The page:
It's the day of the wedding, and Jean (Jean Dasté) and Juliette (Dita Parlo) are the lucky couple, only maybe Juliette doesn't feel too fortunate as this day was not all she had hoped for. For a start, once the ceremony has been completed, they have to walk through the village towards the river, where their transport is waiting, the guests grumbling all the way, and the barge's mate, Pere Jules (Michel Simon) does his best to make a not-very-exciting prospect more appealing. However, seeing as how he knocks the bouquet he has arranged into the water (and his cap too), maybe he could do a better job of it; the bride, meanwhile, has to decide to make the best of things, anguished mother or not.
L'Atalante was a film that was nearly lost to the ages, tragically so, for its director and main creative force was Jean Vigo, hitherto a crafter of short works and making waves with his anarchistic boys school revolt yarn Zero de Conduite. This proved more of a hardship to make, sadly, as the shoot went on it was becoming clear Vigo was not a well man, and despite his attempts to get the thing finished, he passed away from complications of tuberculosis at the far too young age of twenty-nine. This left a lot of footage and the editor to work out how to assemble it, as the director did not live to see the film completed and exhibited: if he had, he would have doubtless been less than pleased.
That was down to the reception in 1934 being a chilly one, and the final cut was reduced to barely over an hour to try and find an audience that just wasn't interested. A romantic comedy drama may not have been what the public wanted to watch back when the mood of the world was darkening in the run-up to World War II, or maybe most of them simply didn't get the joke (or the romance), but it took until after the conflict was over for this film to be rediscovered. Whereupon it was proclaimed as a masterpiece, yet even then there were disputes as to what version Vigo would have approved, not to mention the issues that it had been overpraised for such a ramshackle work.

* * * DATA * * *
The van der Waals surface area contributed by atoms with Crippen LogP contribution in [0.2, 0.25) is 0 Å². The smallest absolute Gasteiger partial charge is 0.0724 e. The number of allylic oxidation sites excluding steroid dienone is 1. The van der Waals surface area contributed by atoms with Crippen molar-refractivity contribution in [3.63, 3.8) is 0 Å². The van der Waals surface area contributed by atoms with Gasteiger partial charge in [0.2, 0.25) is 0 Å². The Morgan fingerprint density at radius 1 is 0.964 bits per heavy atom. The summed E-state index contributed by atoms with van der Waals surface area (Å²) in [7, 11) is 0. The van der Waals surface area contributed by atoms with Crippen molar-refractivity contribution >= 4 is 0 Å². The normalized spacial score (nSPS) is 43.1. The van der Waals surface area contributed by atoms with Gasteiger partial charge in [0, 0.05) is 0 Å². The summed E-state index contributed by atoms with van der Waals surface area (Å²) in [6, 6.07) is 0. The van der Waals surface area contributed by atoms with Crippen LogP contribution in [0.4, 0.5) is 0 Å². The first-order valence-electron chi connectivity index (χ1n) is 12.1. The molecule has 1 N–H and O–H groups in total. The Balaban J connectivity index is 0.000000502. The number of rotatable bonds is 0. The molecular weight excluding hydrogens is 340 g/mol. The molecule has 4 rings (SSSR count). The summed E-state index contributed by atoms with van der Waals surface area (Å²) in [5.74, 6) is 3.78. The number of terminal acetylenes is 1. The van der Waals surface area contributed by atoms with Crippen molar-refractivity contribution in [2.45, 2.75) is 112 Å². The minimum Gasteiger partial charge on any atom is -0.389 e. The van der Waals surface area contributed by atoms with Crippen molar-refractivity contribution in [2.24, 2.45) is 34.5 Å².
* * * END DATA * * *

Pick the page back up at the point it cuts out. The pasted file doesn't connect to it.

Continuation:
But for L'Atalante's fans, that loose, thrown together quality was all part of the piece's considerable charm, depicting not some idealised couple deep in the throes of their passion, more a pair who had obstacles to overcome as they knew from the beginning that their marriage was never going to be perfect. Should they continue anyway, or admit defeat? That was the real tension at the heart of the story, and if you became any way invested with Jean and Juliette in the first half, you would be feeling very melancholy during the second when they apparently split up to go their separate ways. Interestingly, we could see exactly why Juliette would want a life independent of her husband, yet also that while he was devastated and really could not live without her now she was gone, their existence was never going to be flawless, together or alone.
The conclusion was that it was better to face a harsh world together rather than admit defeat and be lonely, and you could regard that second part as an item of delayed gratification. However, this was a comedy too, and often laugh out loud funny, largely down to the antics of Simon, one of France's most beloved actors here proving his mettle as the slovenly, uncouth but highly amusing and loyal mate. He was a bundle of quirks, from his love of the pet cats that roam the barge, to his accordion playing, to his (predictable) overfondness of the bottle, yet Simon held it all together in this character who had seen a lot of life, and had a lot invested in the happiness of his boss and his new wife. It was a marvellous performance, full of good humour and affection even under that rough and ready exterior, and brought out a genuine humanity in what could have been ninety minutes of break ups and make ups. If you could not see the romance, the poignancy, and indeed the impending despair, in L'Atalante, it would do nothing for you, but if you could, it would enchant. Music by Maurice Jaubert.